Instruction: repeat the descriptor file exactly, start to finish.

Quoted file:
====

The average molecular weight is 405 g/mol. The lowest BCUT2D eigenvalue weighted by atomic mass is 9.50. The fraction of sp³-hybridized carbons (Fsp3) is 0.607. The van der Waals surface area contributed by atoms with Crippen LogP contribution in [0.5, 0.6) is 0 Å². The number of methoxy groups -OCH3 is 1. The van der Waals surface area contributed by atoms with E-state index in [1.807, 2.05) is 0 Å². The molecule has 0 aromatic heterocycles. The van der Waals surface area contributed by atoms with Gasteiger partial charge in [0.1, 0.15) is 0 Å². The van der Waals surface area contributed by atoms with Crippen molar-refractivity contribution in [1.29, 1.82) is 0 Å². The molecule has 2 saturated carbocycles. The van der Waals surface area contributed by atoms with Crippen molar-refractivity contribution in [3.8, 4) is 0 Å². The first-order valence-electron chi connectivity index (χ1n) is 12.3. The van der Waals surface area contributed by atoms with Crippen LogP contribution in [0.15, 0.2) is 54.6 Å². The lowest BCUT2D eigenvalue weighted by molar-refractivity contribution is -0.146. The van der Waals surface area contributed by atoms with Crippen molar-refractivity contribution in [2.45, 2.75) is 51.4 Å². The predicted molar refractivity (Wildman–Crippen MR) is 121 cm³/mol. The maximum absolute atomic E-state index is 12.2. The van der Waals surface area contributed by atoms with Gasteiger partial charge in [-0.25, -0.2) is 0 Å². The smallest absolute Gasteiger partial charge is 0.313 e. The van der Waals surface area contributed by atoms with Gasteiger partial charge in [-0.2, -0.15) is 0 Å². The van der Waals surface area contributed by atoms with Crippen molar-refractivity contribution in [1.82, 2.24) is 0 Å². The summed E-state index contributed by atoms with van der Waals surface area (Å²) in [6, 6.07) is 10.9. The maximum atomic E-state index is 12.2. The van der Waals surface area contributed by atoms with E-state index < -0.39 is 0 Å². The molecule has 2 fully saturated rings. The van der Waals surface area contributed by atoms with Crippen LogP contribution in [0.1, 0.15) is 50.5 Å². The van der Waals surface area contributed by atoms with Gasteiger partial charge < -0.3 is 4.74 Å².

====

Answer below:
The average molecular weight is 405 g/mol. The lowest BCUT2D eigenvalue weighted by atomic mass is 9.50. The fraction of sp³-hybridized carbons (Fsp3) is 0.607. The van der Waals surface area contributed by atoms with Crippen LogP contribution in [0.5, 0.6) is 0 Å². The number of methoxy groups -OCH3 is 1. The van der Waals surface area contributed by atoms with E-state index in [1.807, 2.05) is 0 Å². The molecule has 0 aromatic heterocycles. The van der Waals surface area contributed by atoms with Gasteiger partial charge in [0.1, 0.15) is 0 Å². The van der Waals surface area contributed by atoms with Crippen molar-refractivity contribution in [1.29, 1.82) is 0 Å². The molecule has 2 saturated carbocycles. The van der Waals surface area contributed by atoms with Crippen molar-refractivity contribution in [3.8, 4) is 0 Å². The first-order valence-electron chi connectivity index (χ1n) is 12.3. The van der Waals surface area contributed by atoms with Crippen LogP contribution in [0.15, 0.2) is 54.6 Å². The lowest BCUT2D eigenvalue weighted by molar-refractivity contribution is -0.146. The van der Waals surface area contributed by atoms with Crippen molar-refractivity contribution in [2.45, 2.75) is 51.4 Å². The predicted molar refractivity (Wildman–Crippen MR) is 121 cm³/mol. The maximum absolute atomic E-state index is 12.2. The van der Waals surface area contributed by atoms with Gasteiger partial charge in [-0.25, -0.2) is 0 Å². The smallest absolute Gasteiger partial charge is 0.313 e. The van der Waals surface area contributed by atoms with Gasteiger partial charge in [-0.2, -0.15) is 0 Å². The van der Waals surface area contributed by atoms with Crippen molar-refractivity contribution in [1.82, 2.24) is 0 Å². The summed E-state index contributed by atoms with van der Waals surface area (Å²) in [6, 6.07) is 10.9. The maximum atomic E-state index is 12.2. The van der Waals surface area contributed by atoms with E-state index < -0.39 is 0 Å². The molecule has 2 fully saturated rings. The van der Waals surface area contributed by atoms with Crippen LogP contribution in [0.1, 0.15) is 50.5 Å². The van der Waals surface area contributed by atoms with Gasteiger partial charge < -0.3 is 4.74 Å².